There are at this time several prominent intellectuals committed to the rather implausible goal of dismantling (or abandoning) religion. In many respects, such people are reminiscent of those who want to ban boxing because of the physical harm that it causes. It is certainly the case that boxing causes physical harm – that is rather the point of the exercise – but humanity has never prohibited things solely on the basis of the harm they cause, else we would have banned war long ago.
As an alternative to the abolition of religion (ironically, an entirely metaphysical goal, and one that I suspect is quite impossible to achieve except by rendering humanity extinct) I propose the following plan of action.
On the one hand, that religious people adopt Charles Taylor's half-serious suggestion to treat “an unfounded total belief in one's own truth” as heresy. I would even go so far as to suggest calling such self-certain individuals “heretics” were it not for the strange aura of cachet that has attached itself to the term. Thus, within any particular communion, faith or religious tradition, anyone who acts as if they are possessed of the total metaphysical truth would be considered an idolater, and condemned in words (while being – in all practical terms – left alone, free to believe in their arrogant version of reality).
On the other hand, that non-religious people do exactly the same in the community of non-believers and condemn (in words alone) those people so consumed by their prejudicial horror of religion that they become, to neutral observers at least, a hilarious (or disturbing) caricature of that which they claim to abominate; high priests of atheism railing against the corruption of mankind by the consummate evils of religion, from which we must repent in order to be redeemed by the true light of reason and progress.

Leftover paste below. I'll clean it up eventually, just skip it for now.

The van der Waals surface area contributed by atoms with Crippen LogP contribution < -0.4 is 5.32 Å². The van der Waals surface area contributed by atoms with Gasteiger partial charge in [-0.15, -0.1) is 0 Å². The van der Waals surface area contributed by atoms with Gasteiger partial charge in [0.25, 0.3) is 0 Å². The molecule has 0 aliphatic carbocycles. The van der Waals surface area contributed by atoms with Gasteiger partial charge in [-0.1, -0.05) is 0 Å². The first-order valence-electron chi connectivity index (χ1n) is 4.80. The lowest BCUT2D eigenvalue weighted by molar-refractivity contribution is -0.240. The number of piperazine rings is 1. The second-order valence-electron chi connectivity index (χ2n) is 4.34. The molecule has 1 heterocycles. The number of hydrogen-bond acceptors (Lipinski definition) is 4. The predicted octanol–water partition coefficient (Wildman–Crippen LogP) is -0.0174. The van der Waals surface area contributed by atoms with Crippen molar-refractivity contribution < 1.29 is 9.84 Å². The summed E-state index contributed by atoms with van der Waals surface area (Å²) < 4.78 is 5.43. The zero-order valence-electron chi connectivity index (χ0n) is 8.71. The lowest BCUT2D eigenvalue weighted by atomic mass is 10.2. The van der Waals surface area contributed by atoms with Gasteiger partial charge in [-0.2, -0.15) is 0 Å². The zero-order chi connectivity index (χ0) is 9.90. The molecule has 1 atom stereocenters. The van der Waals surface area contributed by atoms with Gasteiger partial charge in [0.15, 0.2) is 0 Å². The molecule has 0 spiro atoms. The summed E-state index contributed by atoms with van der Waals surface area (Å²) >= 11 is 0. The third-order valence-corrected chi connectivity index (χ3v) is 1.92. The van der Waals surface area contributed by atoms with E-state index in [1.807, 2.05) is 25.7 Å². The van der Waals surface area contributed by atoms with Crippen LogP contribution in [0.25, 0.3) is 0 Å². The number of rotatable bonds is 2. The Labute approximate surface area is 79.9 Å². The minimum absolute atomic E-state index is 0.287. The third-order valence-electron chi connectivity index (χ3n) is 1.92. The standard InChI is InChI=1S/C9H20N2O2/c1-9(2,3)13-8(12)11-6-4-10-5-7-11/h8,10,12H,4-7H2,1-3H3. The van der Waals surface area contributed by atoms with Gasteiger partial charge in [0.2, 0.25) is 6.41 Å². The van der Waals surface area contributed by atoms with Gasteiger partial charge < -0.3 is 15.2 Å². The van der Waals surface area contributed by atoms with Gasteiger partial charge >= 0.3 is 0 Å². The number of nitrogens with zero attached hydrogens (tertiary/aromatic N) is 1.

Or if this is too much to expect (for within this “culture war” sides have already been drawn up, making it harder to turn upon one's putative allies no matter how distasteful they may seem) then let the religious people scorn solely those non-believers in the other camp who dishonour the intellectual pursuits by pugnaciously presuming to have pre-empted the philosophical enquiries of metaphysics, while the non-believers decry solely those representatives of religion in the opposite camp whose actions or speech are blatantly hateful – for no-one who follows any of the world's major religions sincerely can endorse hate, and thus those who claim to follow such a path in hatred are charlatans.
That this proposal will undoubtedly prove unsatisfactory to the zealots in both camps only goes to reinforce the idea that what it is truly worth opposing or dismantling is not religion at all, but the tyranny of truth that flows from arrogant self-certainty of all kinds, both religious and secular.
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